Our finding suggests that adolescents in Mazar-e-Sharif present good mental health status, low war experiences and low level of daily stressors than previous studies have shown. However, in this present study females reported higher rates of depression, anxiety and daily stressors than boys, and boys presented higher rates of war experiences than girls. All three items were not associated significantly with age, ethnicity and marital status. Being the first child of the family, higher reported war experiences, and daily stressors, negatively impact mental health. Past educational deprivation and underage marriage were seen at low frequencies. Alongside the direct implications of war, existing socio-cultural contexts must be considered as a potential factor influencing the mental health of girls in Afghanistan.
We observed a number of limitations in the study. First, we failed to clarify a relative contribution of war experience and daily stressor on mental health of the considered students. This limited an implication of this study to develop potential countermeasures for the students' mental health problems. Second, although, both questionnaires of AWES and ADSS have high consistency in our study, they were created in a Kabul setting which may have some differences to the Mazar-e-Sharif context in this study. Some of the psychometric questionnaire items may not apply to Mazar-e-Sharif. For example, traffic has never been a significant stressor for Mazar-e-Sharif residents. Moreover, this study was carried out by school attendees, the mental health state of non-young school goers remains unknown. Future public health researchers may find it fruitful to expand on these findings by broadening the study sample to include young-school aged children. Among these students, we also do not know the existing mental health status, or if student participants were on medication for psychiatric disorders. We did not obtain information on socio-economic status of the participants. However, a large percentage of Afghans including Mazar-Sharif have low socio-economic status.
We have found schools as a viable source of collecting information and potential point of intervention. There is no existing school-based mental health intervention in Mazar-e-Sharif. It could be a novel and helpful mode of therapy for all students.
Data Availability Statement
The raw data supporting the conclusions of this article will be made available by the authors, without undue reservation.
KR, FQ, PQ, SQ, and HF conceived and designed the study and wrote the manuscript. JS, AA, and FQ helped collect data. MP, AS, and SM performed the statistical analysis and wrote the manuscript. DL-P and YK confirmed the eligibility of the participants' for the study. SQ, FN, and AO supervised the whole study and approved the final version of the manuscript. All authors contributed to the article and approved the submitted version.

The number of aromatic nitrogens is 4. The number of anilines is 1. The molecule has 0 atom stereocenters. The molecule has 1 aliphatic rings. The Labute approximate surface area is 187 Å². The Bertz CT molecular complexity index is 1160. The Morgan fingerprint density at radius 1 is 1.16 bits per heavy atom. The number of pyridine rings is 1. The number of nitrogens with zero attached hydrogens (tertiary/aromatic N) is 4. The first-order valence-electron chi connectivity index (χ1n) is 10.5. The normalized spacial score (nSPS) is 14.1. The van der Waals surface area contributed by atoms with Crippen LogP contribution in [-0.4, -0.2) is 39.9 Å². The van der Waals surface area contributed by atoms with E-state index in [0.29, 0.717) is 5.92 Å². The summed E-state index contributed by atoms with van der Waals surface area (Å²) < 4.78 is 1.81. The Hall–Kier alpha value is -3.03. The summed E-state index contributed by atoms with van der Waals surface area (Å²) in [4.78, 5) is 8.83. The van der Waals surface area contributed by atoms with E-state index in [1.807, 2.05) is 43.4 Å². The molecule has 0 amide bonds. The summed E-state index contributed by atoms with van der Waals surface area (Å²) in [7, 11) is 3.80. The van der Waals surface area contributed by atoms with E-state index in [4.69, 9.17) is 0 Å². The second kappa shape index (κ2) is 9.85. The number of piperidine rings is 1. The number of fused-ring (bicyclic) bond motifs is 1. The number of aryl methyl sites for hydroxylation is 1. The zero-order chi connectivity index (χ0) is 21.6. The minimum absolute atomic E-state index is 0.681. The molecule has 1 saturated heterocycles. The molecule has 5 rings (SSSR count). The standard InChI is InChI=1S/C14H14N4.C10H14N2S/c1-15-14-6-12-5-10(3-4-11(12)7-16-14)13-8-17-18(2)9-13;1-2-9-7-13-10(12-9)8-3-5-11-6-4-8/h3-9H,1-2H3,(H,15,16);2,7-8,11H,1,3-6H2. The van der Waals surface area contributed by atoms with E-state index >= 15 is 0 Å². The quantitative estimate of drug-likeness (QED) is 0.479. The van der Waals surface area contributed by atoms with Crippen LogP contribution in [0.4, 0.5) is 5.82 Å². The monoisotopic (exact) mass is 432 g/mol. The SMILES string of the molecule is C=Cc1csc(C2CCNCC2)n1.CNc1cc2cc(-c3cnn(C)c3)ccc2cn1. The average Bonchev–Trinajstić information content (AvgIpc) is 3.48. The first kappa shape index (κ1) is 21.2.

Conflict of Interest
The authors declare that the research was conducted in the absence of any commercial or financial relationships that could be construed as a potential conflict of interest.
All claims expressed in this article are solely those of the authors and do not necessarily represent those of their affiliated organizations, or those of the publisher, the editors and the reviewers. Any product that may be evaluated in this article, or claim that may be made by its manufacturer, is not guaranteed or endorsed by the publisher.
We wish to thank Prof. Catherine Panter-Brick of Yale University, for her insightful comments that have led to improvement of this article.
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Keywords: mental health, young adults, war experience, daily stressors, Taliban fall, post-Taliban generation, conflict zone, Afghanistan
Citation: Razjouyan K, Farokhi H, Qaderi F, Qaderi P, Masoumi SJ, Shah A, Pourhoseingholi MA, Ahmadi A, Lucero-Prisno DE, Ozaki A, Kotera Y, Shah J, Negin F and Qaderi S (2022) War Experience, Daily Stressors and Mental Health Among the Inter-taliban Generation Young Adults in Northern Afghanistan: A Cross-Sectional School-Based Study. Front. Psychiatry 13:877934. doi: 10.3389/fpsyt.2022.877934
Received: 17 February 2022; Accepted: 26 April 2022;
Published: 17 May 2022.
Edited by:Sheikh Shoib, Directorate of Health Services, India
Copyright © 2022 Razjouyan, Farokhi, Qaderi, Qaderi, Masoumi, Shah, Pourhoseingholi, Ahmadi, Lucero-Prisno, Ozaki, Kotera, Shah, Negin and Qaderi. This is an open-access article distributed under the terms of the Creative Commons Attribution License (CC BY). The use, distribution or reproduction in other forums is permitted, provided the original author(s) and the copyright owner(s) are credited and that the original publication in this journal is cited, in accordance with accepted academic practice. No use, distribution or reproduction is permitted which does not comply with these terms.
*Correspondence: Shohra Qaderi, firstname.lastname@example.org
†Present Address: Shohra Qaderi, Shahid Madani Street, Imam Hossein Hospital, Child Psychiatry Department, Tehran, Iran
‡These authors have contributed equally to this work